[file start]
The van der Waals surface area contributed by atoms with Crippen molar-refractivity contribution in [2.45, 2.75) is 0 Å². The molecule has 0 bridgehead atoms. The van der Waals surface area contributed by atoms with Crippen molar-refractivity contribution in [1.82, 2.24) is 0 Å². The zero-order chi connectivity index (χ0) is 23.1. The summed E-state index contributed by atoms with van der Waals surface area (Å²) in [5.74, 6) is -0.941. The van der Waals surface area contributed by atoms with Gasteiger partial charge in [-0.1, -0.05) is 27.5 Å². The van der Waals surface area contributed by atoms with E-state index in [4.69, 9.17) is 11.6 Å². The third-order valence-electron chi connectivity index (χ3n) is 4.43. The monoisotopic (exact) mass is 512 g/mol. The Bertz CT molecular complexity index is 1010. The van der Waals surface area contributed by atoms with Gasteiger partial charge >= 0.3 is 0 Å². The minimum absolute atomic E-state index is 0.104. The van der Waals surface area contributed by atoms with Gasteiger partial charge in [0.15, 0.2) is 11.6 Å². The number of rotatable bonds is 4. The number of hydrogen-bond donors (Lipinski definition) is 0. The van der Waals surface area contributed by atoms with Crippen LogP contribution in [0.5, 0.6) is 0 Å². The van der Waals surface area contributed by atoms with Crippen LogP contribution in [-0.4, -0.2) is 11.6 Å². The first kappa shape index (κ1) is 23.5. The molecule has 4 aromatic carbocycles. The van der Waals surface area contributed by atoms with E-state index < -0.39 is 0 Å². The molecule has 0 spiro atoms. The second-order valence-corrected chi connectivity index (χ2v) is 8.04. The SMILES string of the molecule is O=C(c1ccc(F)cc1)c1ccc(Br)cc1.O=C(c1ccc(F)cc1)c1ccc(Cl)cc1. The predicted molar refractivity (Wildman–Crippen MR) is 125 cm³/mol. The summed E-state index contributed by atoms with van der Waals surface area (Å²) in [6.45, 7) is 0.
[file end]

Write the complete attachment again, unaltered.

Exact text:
The van der Waals surface area contributed by atoms with Crippen molar-refractivity contribution in [2.45, 2.75) is 0 Å². The molecule has 0 bridgehead atoms. The van der Waals surface area contributed by atoms with Crippen molar-refractivity contribution in [1.82, 2.24) is 0 Å². The zero-order chi connectivity index (χ0) is 23.1. The summed E-state index contributed by atoms with van der Waals surface area (Å²) in [5.74, 6) is -0.941. The van der Waals surface area contributed by atoms with Gasteiger partial charge in [-0.1, -0.05) is 27.5 Å². The van der Waals surface area contributed by atoms with E-state index in [4.69, 9.17) is 11.6 Å². The third-order valence-electron chi connectivity index (χ3n) is 4.43. The monoisotopic (exact) mass is 512 g/mol. The Bertz CT molecular complexity index is 1010. The van der Waals surface area contributed by atoms with Gasteiger partial charge >= 0.3 is 0 Å². The minimum absolute atomic E-state index is 0.104. The van der Waals surface area contributed by atoms with Gasteiger partial charge in [0.15, 0.2) is 11.6 Å². The number of rotatable bonds is 4. The number of hydrogen-bond donors (Lipinski definition) is 0. The van der Waals surface area contributed by atoms with Crippen LogP contribution in [0.5, 0.6) is 0 Å². The van der Waals surface area contributed by atoms with Crippen LogP contribution in [-0.4, -0.2) is 11.6 Å². The first kappa shape index (κ1) is 23.5. The molecule has 4 aromatic carbocycles. The van der Waals surface area contributed by atoms with E-state index < -0.39 is 0 Å². The molecule has 0 spiro atoms. The second-order valence-corrected chi connectivity index (χ2v) is 8.04. The SMILES string of the molecule is O=C(c1ccc(F)cc1)c1ccc(Br)cc1.O=C(c1ccc(F)cc1)c1ccc(Cl)cc1. The predicted molar refractivity (Wildman–Crippen MR) is 125 cm³/mol. The summed E-state index contributed by atoms with van der Waals surface area (Å²) in [6.45, 7) is 0.